The video opens with an exterior profile shot of Hart driving his car, with a depressed solo instrument accompanying the lyrics, most notably:
“Told myself I’m strong enough to shake it and I’m trying
But I’m only human, I know loving you’s a crime”
The melancholic intro is soon overtaken by a full hip hop beat with Cole singing the song’s chorus (which mentions drug addiction) :
“Slip me a xanny at once (Somebody)
I got the earth in a blunt (Smoke)”
The continuation of the depressed instrument, juxtaposed to the upbeat hip hop music, represents the lingering effects of addiction and sadness associated with it. The climax of the music video happens at 3:10. Hart is eating dinner at a restaurant when a lady at the bar slips him a note inviting him over. The music stops. Kevin then goes to the restroom, where a comedic scene happens between him and a random guy who chooses the urinal right next to his.
Hart, annoyed with this guy, goes to wash his hands, but the stranger stops him, saying “Hey man look, nobody’s perfect, and you’re only human… just learn from it man.” The scene changes to Kevin walking up the steps of his house, with the depressed instrument playing unaccompanied behind the final lyrics of the song:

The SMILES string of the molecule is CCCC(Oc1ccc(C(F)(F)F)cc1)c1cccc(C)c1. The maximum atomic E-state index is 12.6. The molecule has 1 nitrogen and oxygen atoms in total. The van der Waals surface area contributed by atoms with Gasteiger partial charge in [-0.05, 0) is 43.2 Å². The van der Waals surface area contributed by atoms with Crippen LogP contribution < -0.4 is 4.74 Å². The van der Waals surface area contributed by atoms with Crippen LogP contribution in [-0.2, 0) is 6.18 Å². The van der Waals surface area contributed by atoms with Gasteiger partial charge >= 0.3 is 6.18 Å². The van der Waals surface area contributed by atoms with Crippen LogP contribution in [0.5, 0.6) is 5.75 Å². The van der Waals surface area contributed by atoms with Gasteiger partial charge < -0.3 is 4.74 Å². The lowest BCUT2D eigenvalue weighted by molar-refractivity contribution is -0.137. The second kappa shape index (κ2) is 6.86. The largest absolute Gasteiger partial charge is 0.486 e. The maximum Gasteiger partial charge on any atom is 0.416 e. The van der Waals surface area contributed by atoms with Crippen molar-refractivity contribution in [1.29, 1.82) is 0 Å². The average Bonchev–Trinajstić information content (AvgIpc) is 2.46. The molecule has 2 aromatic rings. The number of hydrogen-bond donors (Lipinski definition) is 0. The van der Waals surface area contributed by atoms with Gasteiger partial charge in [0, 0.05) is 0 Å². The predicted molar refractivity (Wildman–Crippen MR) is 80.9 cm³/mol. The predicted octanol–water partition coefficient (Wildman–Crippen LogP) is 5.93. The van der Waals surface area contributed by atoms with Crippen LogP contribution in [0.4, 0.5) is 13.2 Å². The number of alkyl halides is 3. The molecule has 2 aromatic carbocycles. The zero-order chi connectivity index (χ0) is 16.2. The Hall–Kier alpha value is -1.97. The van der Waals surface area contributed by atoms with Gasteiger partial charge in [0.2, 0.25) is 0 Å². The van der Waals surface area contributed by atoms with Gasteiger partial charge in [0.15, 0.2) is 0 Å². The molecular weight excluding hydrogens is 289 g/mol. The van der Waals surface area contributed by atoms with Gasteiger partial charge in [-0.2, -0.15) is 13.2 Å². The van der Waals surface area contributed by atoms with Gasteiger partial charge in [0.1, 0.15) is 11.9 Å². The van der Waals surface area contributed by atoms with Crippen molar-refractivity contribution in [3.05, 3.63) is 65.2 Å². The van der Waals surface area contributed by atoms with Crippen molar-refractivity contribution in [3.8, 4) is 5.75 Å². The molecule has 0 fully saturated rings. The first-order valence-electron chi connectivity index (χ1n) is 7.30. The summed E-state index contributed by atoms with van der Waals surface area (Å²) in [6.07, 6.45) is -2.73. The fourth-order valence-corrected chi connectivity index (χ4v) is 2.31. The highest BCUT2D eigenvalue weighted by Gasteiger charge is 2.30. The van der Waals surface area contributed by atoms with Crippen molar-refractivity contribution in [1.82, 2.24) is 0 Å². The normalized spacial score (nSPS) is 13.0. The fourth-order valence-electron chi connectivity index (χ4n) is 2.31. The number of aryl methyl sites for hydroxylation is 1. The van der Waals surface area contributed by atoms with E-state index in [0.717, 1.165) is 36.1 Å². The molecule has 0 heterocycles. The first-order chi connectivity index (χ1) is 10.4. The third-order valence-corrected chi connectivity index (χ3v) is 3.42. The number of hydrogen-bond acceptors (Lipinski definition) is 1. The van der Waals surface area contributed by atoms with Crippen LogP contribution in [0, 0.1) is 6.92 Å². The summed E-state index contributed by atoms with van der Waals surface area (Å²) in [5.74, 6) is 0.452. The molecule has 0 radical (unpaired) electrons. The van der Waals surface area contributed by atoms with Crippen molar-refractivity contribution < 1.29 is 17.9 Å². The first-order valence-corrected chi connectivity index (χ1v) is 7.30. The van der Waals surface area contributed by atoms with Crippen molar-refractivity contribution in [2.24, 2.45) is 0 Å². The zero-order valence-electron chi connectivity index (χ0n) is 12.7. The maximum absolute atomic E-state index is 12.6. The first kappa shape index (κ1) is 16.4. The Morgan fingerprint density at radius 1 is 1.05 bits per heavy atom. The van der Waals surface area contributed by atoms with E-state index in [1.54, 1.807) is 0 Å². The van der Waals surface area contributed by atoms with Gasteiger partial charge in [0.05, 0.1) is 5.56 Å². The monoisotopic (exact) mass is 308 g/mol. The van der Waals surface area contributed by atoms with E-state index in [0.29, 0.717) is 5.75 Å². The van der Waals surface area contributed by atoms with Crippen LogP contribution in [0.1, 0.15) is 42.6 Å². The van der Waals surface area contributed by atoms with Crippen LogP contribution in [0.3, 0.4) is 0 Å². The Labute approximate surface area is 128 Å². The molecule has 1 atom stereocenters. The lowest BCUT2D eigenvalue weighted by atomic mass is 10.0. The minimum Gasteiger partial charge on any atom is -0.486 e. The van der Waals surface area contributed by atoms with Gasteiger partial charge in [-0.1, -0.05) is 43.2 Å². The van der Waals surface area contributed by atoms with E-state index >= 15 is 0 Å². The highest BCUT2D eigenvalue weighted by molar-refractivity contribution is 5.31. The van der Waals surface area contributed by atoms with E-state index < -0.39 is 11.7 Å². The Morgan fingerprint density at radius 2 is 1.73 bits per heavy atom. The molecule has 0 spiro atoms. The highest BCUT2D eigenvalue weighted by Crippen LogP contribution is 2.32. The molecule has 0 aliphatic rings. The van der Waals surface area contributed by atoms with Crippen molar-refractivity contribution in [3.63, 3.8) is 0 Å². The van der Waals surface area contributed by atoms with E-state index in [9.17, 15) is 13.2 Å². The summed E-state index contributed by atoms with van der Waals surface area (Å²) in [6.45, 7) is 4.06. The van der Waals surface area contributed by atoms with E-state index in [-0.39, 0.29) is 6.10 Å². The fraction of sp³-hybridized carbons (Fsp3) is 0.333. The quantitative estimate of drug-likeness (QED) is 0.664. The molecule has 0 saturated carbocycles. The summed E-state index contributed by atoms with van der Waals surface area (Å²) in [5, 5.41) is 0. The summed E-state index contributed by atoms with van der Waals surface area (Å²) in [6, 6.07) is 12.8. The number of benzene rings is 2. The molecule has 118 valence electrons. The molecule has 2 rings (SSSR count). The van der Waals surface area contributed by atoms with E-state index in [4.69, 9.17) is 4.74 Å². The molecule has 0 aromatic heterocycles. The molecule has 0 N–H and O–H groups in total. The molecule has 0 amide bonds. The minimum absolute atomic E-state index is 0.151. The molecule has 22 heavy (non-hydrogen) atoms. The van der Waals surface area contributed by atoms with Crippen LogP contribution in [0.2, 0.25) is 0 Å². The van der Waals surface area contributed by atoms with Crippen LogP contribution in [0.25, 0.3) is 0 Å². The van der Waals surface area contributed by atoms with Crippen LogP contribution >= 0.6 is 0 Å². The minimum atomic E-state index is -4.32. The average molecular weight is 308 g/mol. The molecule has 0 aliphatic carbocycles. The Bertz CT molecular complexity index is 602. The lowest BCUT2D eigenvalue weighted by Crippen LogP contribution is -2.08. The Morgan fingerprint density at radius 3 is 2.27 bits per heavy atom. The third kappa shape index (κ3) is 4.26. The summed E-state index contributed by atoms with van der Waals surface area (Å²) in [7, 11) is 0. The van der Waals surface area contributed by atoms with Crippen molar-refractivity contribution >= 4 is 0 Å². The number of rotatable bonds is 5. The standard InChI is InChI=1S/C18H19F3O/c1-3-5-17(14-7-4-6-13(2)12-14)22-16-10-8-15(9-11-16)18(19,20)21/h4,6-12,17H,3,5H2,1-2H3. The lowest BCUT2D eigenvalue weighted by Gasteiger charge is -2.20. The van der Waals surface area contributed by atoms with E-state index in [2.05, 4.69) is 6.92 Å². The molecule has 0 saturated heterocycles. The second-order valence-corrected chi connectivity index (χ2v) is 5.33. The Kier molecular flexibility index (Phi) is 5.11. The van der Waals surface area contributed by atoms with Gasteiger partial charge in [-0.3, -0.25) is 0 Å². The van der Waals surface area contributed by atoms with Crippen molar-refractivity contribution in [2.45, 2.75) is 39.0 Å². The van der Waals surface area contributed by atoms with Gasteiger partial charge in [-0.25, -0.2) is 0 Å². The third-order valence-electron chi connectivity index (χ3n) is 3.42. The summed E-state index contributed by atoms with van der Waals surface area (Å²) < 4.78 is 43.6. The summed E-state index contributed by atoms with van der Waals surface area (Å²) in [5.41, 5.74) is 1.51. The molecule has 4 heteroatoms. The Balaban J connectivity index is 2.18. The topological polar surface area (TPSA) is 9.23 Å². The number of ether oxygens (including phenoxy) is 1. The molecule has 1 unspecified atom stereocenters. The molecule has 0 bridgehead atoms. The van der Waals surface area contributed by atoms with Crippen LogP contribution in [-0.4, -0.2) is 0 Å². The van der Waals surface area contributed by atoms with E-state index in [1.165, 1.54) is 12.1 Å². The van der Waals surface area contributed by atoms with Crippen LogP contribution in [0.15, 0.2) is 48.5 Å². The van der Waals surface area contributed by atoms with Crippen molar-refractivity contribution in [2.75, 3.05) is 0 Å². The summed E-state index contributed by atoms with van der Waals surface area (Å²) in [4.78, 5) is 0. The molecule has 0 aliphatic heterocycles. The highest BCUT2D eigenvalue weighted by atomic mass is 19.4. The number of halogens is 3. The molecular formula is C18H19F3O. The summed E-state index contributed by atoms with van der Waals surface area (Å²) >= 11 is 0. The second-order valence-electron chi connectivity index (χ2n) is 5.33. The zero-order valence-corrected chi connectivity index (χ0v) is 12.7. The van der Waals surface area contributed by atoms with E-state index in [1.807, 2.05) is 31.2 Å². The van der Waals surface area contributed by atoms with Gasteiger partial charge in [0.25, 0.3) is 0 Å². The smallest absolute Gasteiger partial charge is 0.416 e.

“They tell me what’s done in the dark will find a way to shine
I done did so much that when you see you might go blind”
Hart lets out a slight laugh before entering his home, perhaps laughing about how foolish it would have been to throw away his marriage by getting with the girl at the bar. In reality, we know that Hart didn’t make this choice and ended up cheating on his wife. The final scene of the video is a shot that pans up to the sky, where clouds are formed as the words “choose wisely.” J. Cole’s final note is reflective of a central message of the KOD album: think before you act.
The music video for the song “ATM” currently has 79 million views on YouTube. The song calls out how modern-day rappers are blinded by money and the consequences their greed has. An example being 50 Cent, who would constantly flaunt his wealth from his rap, but in 2015 was forced to file bankruptcy due to ill advised purchases. The video opens with a scene of Cole flying in the air on a throne, holding a dollar bill on a string behind him, as kids– flying on prescription drug containers– follow him through the air.